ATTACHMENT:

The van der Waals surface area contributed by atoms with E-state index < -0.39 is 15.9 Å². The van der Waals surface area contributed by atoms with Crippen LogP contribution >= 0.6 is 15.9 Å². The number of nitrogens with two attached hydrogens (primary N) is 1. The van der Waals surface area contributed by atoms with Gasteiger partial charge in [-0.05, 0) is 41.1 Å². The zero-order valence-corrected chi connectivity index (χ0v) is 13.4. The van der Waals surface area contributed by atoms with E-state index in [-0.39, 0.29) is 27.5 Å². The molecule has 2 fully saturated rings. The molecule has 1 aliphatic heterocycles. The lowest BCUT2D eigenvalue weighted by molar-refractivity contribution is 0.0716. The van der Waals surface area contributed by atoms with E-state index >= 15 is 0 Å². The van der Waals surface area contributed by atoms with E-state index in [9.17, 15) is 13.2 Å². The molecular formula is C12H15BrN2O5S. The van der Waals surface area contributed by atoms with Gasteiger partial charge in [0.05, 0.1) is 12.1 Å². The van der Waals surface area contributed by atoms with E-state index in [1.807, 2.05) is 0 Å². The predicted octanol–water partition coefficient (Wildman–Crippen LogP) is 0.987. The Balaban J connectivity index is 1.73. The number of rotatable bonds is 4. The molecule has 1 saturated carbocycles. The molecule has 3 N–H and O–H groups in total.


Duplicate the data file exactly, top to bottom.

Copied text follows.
The van der Waals surface area contributed by atoms with E-state index < -0.39 is 15.9 Å². The van der Waals surface area contributed by atoms with Crippen LogP contribution >= 0.6 is 15.9 Å². The number of nitrogens with two attached hydrogens (primary N) is 1. The van der Waals surface area contributed by atoms with Gasteiger partial charge in [-0.05, 0) is 41.1 Å². The zero-order valence-corrected chi connectivity index (χ0v) is 13.4. The van der Waals surface area contributed by atoms with E-state index in [-0.39, 0.29) is 27.5 Å². The molecule has 2 fully saturated rings. The molecule has 1 aliphatic heterocycles. The lowest BCUT2D eigenvalue weighted by molar-refractivity contribution is 0.0716. The van der Waals surface area contributed by atoms with E-state index >= 15 is 0 Å². The van der Waals surface area contributed by atoms with E-state index in [9.17, 15) is 13.2 Å². The molecular formula is C12H15BrN2O5S. The van der Waals surface area contributed by atoms with Gasteiger partial charge in [0.05, 0.1) is 12.1 Å². The van der Waals surface area contributed by atoms with E-state index in [1.807, 2.05) is 0 Å². The predicted octanol–water partition coefficient (Wildman–Crippen LogP) is 0.987. The Balaban J connectivity index is 1.73. The number of rotatable bonds is 4. The molecule has 1 saturated carbocycles. The molecule has 3 N–H and O–H groups in total.